Community gathers for 101st anniversary of Armenian genocide
Armenian All Saints Apostolic Church recognized the 101st anniversary of Armenian genocide during a ceremony on April 24, bringing together members of the Glenview congregation, those of the surrounding communities and a number of legislators.
Hagop Soulakian, chairman of the board of trustees, said it’s astounding the way leaders of the country do not recognize what happened 101 years ago as genocide.
“We’re honoring the 1.5 million saints that received their sainthood last year and that’s there’s still countries around the world, including this country, that does not recognize that that happened, that it’s not called genocide,” he said.
In 1915, members of the Ottoman Empire rounded up and assassinated large groups of people. Among those affected were millions of Armenians.
Armenian All Saints Apostolic Church held its 100th anniversary service last year joining between 700 and 800 people.
In response to the significance of recognizing the 101st anniversary, Soulakian said it’s “revitalizing, reinforcing and reenergizing everyone” and it helps to “keep that energy going.”
According to Soulakian, Armenian Americans continue to face some of the same concerns even today.
“It’s like a never ending cycle and unfortunately, the world turns a blind eye to this,” he said. “The old saying is history repeats itself and it is and yet no one is doing anything.”
According to Soulakian, Armenian Americans still face challenges in getting their voices heard in today’s world. He hoped the event provided a source of relief.
“It’s very reflective when we have these kinds of events,” he said. “When you listen to the service and the hymns, you know it really makes you reflect on what’s happened over the last 101 years.”
Mary Keutelian, of Bartlett, was one of many members of the community taking part in the ceremony that day. She said she attended the 100th anniversary service last year, so she was pleased to see how everyone came out again this year.
“It’s actually pretty great because the choir we had a lot of younger members of the choir who I think they were under 10 or at least 10,” she said. “It was great seeing them involved and having them see us as adults involved as well, it kind of gives them that stepping stone, that guidance to continue.”
Nora Dulukadir, of Lincolnshire, was also in attendance for the ceremony. She said it very moving, seeing the kids performing in the choir and listening to the service.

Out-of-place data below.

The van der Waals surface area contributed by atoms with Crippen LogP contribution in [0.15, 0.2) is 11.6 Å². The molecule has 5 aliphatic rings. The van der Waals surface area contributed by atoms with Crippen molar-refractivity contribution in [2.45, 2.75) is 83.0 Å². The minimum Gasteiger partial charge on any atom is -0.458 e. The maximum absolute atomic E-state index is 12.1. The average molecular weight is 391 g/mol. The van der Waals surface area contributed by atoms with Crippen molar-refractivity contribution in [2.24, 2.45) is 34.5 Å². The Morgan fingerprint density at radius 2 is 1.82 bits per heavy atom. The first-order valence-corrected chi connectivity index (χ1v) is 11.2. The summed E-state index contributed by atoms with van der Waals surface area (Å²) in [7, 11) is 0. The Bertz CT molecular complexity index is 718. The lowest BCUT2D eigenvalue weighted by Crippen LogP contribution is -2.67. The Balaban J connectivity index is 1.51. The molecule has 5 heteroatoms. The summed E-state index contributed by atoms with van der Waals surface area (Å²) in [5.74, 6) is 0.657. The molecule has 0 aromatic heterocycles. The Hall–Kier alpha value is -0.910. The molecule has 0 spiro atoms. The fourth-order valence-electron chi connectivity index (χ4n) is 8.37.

“Attending the service was very inspiring because I love seeing the community and all the churches get together and form that unity we try to preserve,” she said.
Dulukadir added being part of the experience gave her goosebumps.
Dulukadir said she was appreciative seeing the support shown by legislators who spoke during the ceremony.
“It’s nice to have support whether they’re Armenian or not Armenian,” she said. “It’s nice that we’re known. It’s nice that people care. You don’t have to be Armenian to be a human rights activist. They care, just the simplicity of that.”
Congressman Bob Dold was one of many legislators appearing for the remembrance ceremony. As co-chairman for the Armenian caucus in U.S. congress, he’s put out resolutions to legislators and the president asking that they recognize the genocide for what it is.
Dold said it makes sense to work to promote progress and move forward from what happened in the past.
“We are in congress doing the emphases of trying to push this forward from the legislative perspective, which I think is very, very important,” he said.
Raffi Killian, chairman of the Armenian National Committee of Illinois, was also there for the remembrance ceremony. He said he was impressed by the show of support they community had shown.
“I think it shows the continued momentum from the 100th [anniversary], so I’m honored and happy that, as an Armenian American, I can say that my community came out and showed the support that they did,” he said.
According to Killian, getting others to see the events as a genocide is a daunting task.
“I’m ecstatic that our elected officials [attended the event],” he said. “Representative Dold had the acronym ABC—Armenians By Choice. This is not just political pandering, these officials understand this issue is a very black and white issue and there’s only one side of the truth you can be on and they choose to come and support us.”
Soulakian said it brings great meaning to have those of Glenview and surrounding communities come together as one body for the 101st anniversary of the Armenian genocide.
“We do this because it’s important,” he said. “You got to keep spirit alive, keep their spirit alive, and let them know that they did not die in vain, that their cause is being carried on by you know by third generations and hopefully fourth, fifth and sixth.”
Soulakian said he believes the next generation of Armenians in the Glenview area will carry on their efforts and maybe take it to the next level.